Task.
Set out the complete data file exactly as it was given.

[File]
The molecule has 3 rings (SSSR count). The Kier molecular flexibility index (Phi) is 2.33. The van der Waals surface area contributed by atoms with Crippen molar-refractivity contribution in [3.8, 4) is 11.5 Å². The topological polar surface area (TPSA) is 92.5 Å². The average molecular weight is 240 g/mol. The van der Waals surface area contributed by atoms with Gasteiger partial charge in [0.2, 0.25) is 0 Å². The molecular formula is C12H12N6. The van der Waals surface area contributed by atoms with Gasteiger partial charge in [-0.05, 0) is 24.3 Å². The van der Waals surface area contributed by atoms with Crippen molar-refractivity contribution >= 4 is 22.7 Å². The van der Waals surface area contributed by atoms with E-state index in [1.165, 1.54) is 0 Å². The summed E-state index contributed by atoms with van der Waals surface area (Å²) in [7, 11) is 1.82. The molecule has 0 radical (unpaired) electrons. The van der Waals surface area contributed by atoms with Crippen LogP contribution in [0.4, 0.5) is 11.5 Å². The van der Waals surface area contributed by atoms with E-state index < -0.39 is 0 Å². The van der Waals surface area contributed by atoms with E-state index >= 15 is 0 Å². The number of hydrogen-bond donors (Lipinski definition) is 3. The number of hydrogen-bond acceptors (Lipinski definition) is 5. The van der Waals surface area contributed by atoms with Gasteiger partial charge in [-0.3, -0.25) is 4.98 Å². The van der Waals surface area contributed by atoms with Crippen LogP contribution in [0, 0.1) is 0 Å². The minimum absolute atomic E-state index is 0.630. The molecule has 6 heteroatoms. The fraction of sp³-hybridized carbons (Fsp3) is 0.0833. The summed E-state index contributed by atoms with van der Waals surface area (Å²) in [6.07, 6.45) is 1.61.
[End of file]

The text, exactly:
The molecule has 3 rings (SSSR count). The Kier molecular flexibility index (Phi) is 2.33. The van der Waals surface area contributed by atoms with Crippen molar-refractivity contribution in [3.8, 4) is 11.5 Å². The topological polar surface area (TPSA) is 92.5 Å². The average molecular weight is 240 g/mol. The van der Waals surface area contributed by atoms with Gasteiger partial charge in [0.2, 0.25) is 0 Å². The molecular formula is C12H12N6. The van der Waals surface area contributed by atoms with Gasteiger partial charge in [-0.05, 0) is 24.3 Å². The van der Waals surface area contributed by atoms with Crippen molar-refractivity contribution >= 4 is 22.7 Å². The van der Waals surface area contributed by atoms with E-state index in [1.165, 1.54) is 0 Å². The summed E-state index contributed by atoms with van der Waals surface area (Å²) in [7, 11) is 1.82. The molecule has 0 radical (unpaired) electrons. The van der Waals surface area contributed by atoms with Crippen LogP contribution in [0.4, 0.5) is 11.5 Å². The van der Waals surface area contributed by atoms with E-state index < -0.39 is 0 Å². The van der Waals surface area contributed by atoms with E-state index >= 15 is 0 Å². The number of hydrogen-bond donors (Lipinski definition) is 3. The number of hydrogen-bond acceptors (Lipinski definition) is 5. The van der Waals surface area contributed by atoms with Gasteiger partial charge in [-0.3, -0.25) is 4.98 Å². The van der Waals surface area contributed by atoms with Crippen LogP contribution in [0, 0.1) is 0 Å². The minimum absolute atomic E-state index is 0.630. The molecule has 6 heteroatoms. The fraction of sp³-hybridized carbons (Fsp3) is 0.0833. The summed E-state index contributed by atoms with van der Waals surface area (Å²) in [6.07, 6.45) is 1.61.